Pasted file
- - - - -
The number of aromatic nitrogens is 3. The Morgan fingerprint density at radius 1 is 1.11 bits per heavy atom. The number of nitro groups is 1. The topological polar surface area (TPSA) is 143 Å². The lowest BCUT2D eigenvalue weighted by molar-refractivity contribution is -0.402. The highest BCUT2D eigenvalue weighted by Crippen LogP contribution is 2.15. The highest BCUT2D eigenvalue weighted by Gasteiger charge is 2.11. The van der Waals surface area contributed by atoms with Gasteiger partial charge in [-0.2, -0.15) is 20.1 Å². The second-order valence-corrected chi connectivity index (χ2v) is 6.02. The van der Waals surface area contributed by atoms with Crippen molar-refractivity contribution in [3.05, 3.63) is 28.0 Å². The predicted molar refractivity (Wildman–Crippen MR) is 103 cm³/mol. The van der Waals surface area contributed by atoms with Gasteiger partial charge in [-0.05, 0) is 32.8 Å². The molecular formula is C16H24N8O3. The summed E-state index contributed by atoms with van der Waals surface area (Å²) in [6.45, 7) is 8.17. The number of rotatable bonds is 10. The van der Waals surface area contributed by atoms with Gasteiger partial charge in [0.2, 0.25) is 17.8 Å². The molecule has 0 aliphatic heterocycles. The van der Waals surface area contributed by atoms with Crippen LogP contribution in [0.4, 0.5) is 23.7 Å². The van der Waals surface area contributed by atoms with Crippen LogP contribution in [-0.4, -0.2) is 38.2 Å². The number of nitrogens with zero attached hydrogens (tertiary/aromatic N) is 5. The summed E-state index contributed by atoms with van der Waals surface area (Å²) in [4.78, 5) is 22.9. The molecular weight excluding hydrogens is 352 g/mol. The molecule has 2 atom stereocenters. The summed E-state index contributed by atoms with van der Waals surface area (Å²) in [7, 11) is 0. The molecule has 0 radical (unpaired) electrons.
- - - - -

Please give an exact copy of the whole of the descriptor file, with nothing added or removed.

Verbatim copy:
The number of aromatic nitrogens is 3. The Morgan fingerprint density at radius 1 is 1.11 bits per heavy atom. The number of nitro groups is 1. The topological polar surface area (TPSA) is 143 Å². The lowest BCUT2D eigenvalue weighted by molar-refractivity contribution is -0.402. The highest BCUT2D eigenvalue weighted by Crippen LogP contribution is 2.15. The highest BCUT2D eigenvalue weighted by Gasteiger charge is 2.11. The van der Waals surface area contributed by atoms with Gasteiger partial charge in [-0.2, -0.15) is 20.1 Å². The second-order valence-corrected chi connectivity index (χ2v) is 6.02. The van der Waals surface area contributed by atoms with Crippen molar-refractivity contribution in [3.05, 3.63) is 28.0 Å². The predicted molar refractivity (Wildman–Crippen MR) is 103 cm³/mol. The van der Waals surface area contributed by atoms with Gasteiger partial charge in [-0.05, 0) is 32.8 Å². The molecular formula is C16H24N8O3. The summed E-state index contributed by atoms with van der Waals surface area (Å²) in [6.45, 7) is 8.17. The number of rotatable bonds is 10. The van der Waals surface area contributed by atoms with Gasteiger partial charge in [0.2, 0.25) is 17.8 Å². The molecule has 0 aliphatic heterocycles. The van der Waals surface area contributed by atoms with Crippen LogP contribution in [0.4, 0.5) is 23.7 Å². The van der Waals surface area contributed by atoms with Crippen LogP contribution in [-0.4, -0.2) is 38.2 Å². The number of nitrogens with zero attached hydrogens (tertiary/aromatic N) is 5. The summed E-state index contributed by atoms with van der Waals surface area (Å²) in [4.78, 5) is 22.9. The molecular weight excluding hydrogens is 352 g/mol. The molecule has 2 atom stereocenters. The summed E-state index contributed by atoms with van der Waals surface area (Å²) in [7, 11) is 0. The molecule has 0 radical (unpaired) electrons.